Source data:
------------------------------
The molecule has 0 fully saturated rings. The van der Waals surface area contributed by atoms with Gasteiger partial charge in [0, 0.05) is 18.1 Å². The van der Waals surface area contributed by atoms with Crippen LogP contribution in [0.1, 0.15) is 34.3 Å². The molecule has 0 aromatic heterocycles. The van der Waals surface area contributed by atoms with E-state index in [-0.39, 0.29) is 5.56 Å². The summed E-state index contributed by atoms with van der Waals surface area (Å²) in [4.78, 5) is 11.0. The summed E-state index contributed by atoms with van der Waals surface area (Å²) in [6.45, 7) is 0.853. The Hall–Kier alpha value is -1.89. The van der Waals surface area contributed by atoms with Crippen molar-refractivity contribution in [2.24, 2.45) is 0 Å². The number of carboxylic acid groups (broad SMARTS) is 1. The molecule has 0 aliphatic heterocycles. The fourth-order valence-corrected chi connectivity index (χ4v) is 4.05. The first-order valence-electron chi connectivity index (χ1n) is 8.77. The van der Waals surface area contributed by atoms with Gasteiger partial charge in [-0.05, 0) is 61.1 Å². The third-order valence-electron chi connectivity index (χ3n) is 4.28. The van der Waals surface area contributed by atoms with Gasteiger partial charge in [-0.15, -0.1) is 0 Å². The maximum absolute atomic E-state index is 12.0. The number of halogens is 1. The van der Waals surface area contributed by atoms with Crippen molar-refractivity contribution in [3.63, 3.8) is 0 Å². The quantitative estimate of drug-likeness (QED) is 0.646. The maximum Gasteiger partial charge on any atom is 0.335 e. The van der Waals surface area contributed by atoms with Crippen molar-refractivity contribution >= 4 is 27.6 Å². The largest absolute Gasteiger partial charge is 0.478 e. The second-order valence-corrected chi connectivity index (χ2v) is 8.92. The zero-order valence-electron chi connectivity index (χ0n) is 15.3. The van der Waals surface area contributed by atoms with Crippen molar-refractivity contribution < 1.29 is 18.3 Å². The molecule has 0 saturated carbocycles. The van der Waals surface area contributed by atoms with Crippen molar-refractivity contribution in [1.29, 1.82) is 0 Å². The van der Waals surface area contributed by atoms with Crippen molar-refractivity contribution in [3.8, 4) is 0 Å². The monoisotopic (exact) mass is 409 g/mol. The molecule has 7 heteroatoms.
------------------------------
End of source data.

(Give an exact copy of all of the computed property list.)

The molecule has 0 fully saturated rings. The van der Waals surface area contributed by atoms with Gasteiger partial charge in [0, 0.05) is 18.1 Å². The van der Waals surface area contributed by atoms with Crippen LogP contribution in [0.1, 0.15) is 34.3 Å². The molecule has 0 aromatic heterocycles. The van der Waals surface area contributed by atoms with E-state index in [-0.39, 0.29) is 5.56 Å². The summed E-state index contributed by atoms with van der Waals surface area (Å²) in [4.78, 5) is 11.0. The summed E-state index contributed by atoms with van der Waals surface area (Å²) in [6.45, 7) is 0.853. The Hall–Kier alpha value is -1.89. The van der Waals surface area contributed by atoms with Crippen molar-refractivity contribution in [2.24, 2.45) is 0 Å². The number of carboxylic acid groups (broad SMARTS) is 1. The molecule has 0 aliphatic heterocycles. The fourth-order valence-corrected chi connectivity index (χ4v) is 4.05. The first-order valence-electron chi connectivity index (χ1n) is 8.77. The van der Waals surface area contributed by atoms with Gasteiger partial charge in [-0.05, 0) is 61.1 Å². The third-order valence-electron chi connectivity index (χ3n) is 4.28. The van der Waals surface area contributed by atoms with Gasteiger partial charge in [-0.15, -0.1) is 0 Å². The maximum absolute atomic E-state index is 12.0. The number of halogens is 1. The van der Waals surface area contributed by atoms with Crippen molar-refractivity contribution in [3.63, 3.8) is 0 Å². The quantitative estimate of drug-likeness (QED) is 0.646. The maximum Gasteiger partial charge on any atom is 0.335 e. The van der Waals surface area contributed by atoms with Crippen molar-refractivity contribution >= 4 is 27.6 Å². The largest absolute Gasteiger partial charge is 0.478 e. The second-order valence-corrected chi connectivity index (χ2v) is 8.92. The zero-order valence-electron chi connectivity index (χ0n) is 15.3. The van der Waals surface area contributed by atoms with Crippen molar-refractivity contribution < 1.29 is 18.3 Å². The molecule has 0 saturated carbocycles. The van der Waals surface area contributed by atoms with Crippen molar-refractivity contribution in [1.29, 1.82) is 0 Å². The van der Waals surface area contributed by atoms with Crippen molar-refractivity contribution in [3.8, 4) is 0 Å². The monoisotopic (exact) mass is 409 g/mol. The molecule has 7 heteroatoms.